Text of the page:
Getting a Loan

Documents Needed Depending on your mortgage plan you will need certain documents. Having these items ready will make the mortgage process smoother.
  • Copy of Purchase & Sale Agreement, if you are already under contract
  • Two year residence history
  • Two year employment history and current verifiable employment
  • If self-employed, copies of past two years Federal Income Tax Returns and Business Returns
  • Two months of your most recent checking and savings accounts
  • Two of your most recent paystubs along with two years W-2’s
Prequalification Many borrowers take advantage of shopping for a loan before they shop for a home. Prequalification is a confirmation that the borrower has already been reviewed by the lender. A prequalification is not equal to preapproval; true preapproval can only be issued when all needed documents are given to the lender.
  • Getting prequalified for a home tells you how much home you can afford and makes the application process quick and easy.
  • To get prequalified, you must provide the following information: Name, Social Security Number, Address, Phone Number, Monthly Income, Debt
Factors Our Loan Officers understand that everyone has individual needs. They will do everything possible to make your dream of home ownership a reality. Below is a list of factors lenders look at:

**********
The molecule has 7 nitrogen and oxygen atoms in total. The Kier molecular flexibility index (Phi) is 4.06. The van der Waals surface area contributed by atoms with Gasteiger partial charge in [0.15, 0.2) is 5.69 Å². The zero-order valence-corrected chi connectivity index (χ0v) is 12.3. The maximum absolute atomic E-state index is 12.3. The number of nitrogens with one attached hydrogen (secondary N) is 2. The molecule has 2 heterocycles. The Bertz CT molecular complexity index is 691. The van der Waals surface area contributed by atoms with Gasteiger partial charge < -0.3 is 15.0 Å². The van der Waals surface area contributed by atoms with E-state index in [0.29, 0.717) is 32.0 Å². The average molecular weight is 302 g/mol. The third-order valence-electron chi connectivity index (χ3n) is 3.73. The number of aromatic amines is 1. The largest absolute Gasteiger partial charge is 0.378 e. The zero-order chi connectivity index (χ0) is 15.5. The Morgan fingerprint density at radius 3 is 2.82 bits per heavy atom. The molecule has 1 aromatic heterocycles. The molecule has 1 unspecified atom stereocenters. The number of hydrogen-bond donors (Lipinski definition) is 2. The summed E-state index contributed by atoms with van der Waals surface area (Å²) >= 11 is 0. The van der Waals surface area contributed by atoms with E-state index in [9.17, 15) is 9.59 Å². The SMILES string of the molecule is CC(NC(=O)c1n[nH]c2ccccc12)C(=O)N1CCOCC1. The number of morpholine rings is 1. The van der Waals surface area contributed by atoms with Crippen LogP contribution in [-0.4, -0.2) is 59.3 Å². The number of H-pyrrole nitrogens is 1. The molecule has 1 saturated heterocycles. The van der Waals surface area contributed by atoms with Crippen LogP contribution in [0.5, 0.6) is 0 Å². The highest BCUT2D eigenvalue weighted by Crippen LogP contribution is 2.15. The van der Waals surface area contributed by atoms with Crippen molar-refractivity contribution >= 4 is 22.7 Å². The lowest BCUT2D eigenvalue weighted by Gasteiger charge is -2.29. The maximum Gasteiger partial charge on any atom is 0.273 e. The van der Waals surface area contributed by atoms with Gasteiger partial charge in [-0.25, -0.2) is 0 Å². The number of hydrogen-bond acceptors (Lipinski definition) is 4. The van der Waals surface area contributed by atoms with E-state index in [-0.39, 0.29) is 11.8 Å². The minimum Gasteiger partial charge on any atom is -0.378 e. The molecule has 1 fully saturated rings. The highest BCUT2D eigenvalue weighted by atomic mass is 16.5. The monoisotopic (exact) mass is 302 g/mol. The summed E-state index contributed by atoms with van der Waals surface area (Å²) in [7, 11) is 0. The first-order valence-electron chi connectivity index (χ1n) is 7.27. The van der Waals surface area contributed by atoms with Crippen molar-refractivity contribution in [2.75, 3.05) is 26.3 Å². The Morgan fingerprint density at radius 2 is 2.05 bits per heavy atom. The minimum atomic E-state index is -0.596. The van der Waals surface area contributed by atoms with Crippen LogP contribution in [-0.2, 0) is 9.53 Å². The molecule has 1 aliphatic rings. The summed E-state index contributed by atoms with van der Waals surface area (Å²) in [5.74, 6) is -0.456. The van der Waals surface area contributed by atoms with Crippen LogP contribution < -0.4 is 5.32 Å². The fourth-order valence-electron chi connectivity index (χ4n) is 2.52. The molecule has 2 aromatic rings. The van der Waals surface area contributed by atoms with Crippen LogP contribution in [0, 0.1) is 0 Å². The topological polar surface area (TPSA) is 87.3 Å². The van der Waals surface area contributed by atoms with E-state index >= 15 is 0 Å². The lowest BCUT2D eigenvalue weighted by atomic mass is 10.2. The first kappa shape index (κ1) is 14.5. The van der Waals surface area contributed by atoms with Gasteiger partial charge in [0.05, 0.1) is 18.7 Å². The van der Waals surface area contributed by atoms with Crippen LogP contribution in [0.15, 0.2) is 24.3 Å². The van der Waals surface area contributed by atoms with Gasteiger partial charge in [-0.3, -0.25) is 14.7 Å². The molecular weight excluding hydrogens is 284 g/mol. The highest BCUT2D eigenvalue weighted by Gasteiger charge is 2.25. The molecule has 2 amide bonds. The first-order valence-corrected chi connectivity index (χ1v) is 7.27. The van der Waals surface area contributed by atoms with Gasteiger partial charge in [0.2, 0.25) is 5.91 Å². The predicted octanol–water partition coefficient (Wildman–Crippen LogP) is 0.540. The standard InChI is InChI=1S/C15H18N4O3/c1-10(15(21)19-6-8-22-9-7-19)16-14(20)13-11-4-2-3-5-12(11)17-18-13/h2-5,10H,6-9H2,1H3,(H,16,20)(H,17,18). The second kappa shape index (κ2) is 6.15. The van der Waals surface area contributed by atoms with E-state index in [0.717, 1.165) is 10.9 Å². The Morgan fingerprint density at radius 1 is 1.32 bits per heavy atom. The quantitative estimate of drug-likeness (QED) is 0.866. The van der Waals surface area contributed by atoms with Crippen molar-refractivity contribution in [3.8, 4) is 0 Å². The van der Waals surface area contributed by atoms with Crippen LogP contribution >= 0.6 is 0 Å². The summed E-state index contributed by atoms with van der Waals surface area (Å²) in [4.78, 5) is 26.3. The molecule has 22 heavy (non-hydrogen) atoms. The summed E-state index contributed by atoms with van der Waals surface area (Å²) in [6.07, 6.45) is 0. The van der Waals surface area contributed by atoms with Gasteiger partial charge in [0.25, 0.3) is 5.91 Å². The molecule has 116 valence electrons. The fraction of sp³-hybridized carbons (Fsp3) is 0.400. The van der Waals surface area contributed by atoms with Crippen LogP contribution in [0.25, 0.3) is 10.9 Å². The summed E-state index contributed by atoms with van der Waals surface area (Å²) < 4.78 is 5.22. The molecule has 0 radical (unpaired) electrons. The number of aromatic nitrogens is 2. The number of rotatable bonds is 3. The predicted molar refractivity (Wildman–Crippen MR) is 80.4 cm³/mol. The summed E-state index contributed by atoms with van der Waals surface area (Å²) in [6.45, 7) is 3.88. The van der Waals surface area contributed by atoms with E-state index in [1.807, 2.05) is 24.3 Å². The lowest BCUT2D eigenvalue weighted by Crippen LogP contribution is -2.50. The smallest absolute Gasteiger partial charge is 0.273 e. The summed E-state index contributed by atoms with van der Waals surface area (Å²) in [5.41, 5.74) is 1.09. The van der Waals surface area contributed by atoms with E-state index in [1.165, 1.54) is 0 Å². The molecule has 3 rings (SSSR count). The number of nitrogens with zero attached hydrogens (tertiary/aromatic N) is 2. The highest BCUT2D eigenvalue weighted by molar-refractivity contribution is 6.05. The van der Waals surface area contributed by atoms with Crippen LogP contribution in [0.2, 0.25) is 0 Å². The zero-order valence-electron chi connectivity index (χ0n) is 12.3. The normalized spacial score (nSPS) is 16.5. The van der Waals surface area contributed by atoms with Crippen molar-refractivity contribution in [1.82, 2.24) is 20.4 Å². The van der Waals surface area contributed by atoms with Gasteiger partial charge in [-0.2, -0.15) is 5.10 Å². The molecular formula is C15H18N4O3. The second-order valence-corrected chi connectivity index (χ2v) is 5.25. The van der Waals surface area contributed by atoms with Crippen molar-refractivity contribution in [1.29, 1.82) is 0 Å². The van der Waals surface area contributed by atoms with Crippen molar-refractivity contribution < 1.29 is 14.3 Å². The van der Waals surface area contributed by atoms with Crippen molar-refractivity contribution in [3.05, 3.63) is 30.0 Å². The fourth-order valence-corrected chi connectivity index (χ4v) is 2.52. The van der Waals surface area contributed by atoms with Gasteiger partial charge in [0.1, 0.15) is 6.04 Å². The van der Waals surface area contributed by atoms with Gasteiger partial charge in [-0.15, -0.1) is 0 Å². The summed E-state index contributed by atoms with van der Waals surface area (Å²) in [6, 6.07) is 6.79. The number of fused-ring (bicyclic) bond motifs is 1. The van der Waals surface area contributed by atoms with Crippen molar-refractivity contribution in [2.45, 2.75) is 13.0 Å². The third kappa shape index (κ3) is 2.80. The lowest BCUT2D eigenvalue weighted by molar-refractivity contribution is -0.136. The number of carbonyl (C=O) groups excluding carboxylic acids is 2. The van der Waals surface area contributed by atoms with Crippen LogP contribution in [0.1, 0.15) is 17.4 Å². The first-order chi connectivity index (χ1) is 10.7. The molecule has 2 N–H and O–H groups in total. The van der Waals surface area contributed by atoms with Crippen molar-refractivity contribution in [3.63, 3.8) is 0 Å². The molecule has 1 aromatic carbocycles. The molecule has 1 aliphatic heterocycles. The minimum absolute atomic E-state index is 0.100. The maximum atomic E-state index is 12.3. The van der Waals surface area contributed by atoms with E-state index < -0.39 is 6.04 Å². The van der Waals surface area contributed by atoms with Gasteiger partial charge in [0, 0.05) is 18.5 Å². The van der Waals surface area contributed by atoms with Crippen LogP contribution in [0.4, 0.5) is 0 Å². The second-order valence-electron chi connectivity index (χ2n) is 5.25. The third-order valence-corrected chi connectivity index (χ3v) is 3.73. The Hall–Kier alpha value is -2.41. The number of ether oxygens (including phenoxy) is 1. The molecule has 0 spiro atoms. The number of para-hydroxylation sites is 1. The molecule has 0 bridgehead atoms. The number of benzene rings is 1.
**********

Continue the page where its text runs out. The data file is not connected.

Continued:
• Debt-to-Income Ratio – Your monthly debt payments divided by your gross monthly income. Loan programs vary in their requirements regarding debt to income ratios. Several factors tied to income and credit will be used to decide which program is best for you. Preferred DTI ratios are generally below 41% however each program and each lender is different.
  • Income Stability – Considers the term of your current employment and previous employment history
  • Credit History – Information provided by the three (3) credit bureaus (Experian, Transunion, and Equifax) which shows your payment history. Most lenders use the middle of your three (3) scores.
  • Loan-to-Value (LTV) – The ratio of loan amount divided by the appraised value of the home. For example, if your loan amount is $90,000 and the value of the home is $100,000, then $90,000/$100,000 = 90% LTV. An increase in down payment reduces LTV and thus the risk for the lender.
  • Reserves– The number of mortgage payments remaining in your accounts after down payment and closing costs
  • Appraisal – The valuation of a property using several comparisons of similar properties as determined by an appraisal company.